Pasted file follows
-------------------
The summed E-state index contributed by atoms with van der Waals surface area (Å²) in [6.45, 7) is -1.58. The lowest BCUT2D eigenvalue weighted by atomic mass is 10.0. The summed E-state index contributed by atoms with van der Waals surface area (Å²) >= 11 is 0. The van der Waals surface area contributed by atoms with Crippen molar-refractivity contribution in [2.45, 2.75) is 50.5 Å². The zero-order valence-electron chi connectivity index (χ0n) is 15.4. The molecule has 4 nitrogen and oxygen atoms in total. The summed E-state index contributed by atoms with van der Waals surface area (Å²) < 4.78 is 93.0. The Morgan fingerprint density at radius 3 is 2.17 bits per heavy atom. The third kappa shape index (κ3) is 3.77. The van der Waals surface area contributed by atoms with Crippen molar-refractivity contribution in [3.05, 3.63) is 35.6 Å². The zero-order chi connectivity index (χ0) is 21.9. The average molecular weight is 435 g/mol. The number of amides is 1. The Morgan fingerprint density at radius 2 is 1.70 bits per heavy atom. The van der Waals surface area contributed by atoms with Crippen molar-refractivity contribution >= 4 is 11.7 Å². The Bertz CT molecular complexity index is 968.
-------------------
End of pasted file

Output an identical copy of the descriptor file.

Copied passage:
The summed E-state index contributed by atoms with van der Waals surface area (Å²) in [6.45, 7) is -1.58. The lowest BCUT2D eigenvalue weighted by atomic mass is 10.0. The summed E-state index contributed by atoms with van der Waals surface area (Å²) >= 11 is 0. The van der Waals surface area contributed by atoms with Crippen molar-refractivity contribution in [2.45, 2.75) is 50.5 Å². The zero-order valence-electron chi connectivity index (χ0n) is 15.4. The molecule has 4 nitrogen and oxygen atoms in total. The summed E-state index contributed by atoms with van der Waals surface area (Å²) < 4.78 is 93.0. The Morgan fingerprint density at radius 3 is 2.17 bits per heavy atom. The third kappa shape index (κ3) is 3.77. The van der Waals surface area contributed by atoms with Crippen molar-refractivity contribution in [3.05, 3.63) is 35.6 Å². The zero-order chi connectivity index (χ0) is 21.9. The average molecular weight is 435 g/mol. The number of amides is 1. The Morgan fingerprint density at radius 2 is 1.70 bits per heavy atom. The van der Waals surface area contributed by atoms with Crippen molar-refractivity contribution >= 4 is 11.7 Å². The Bertz CT molecular complexity index is 968.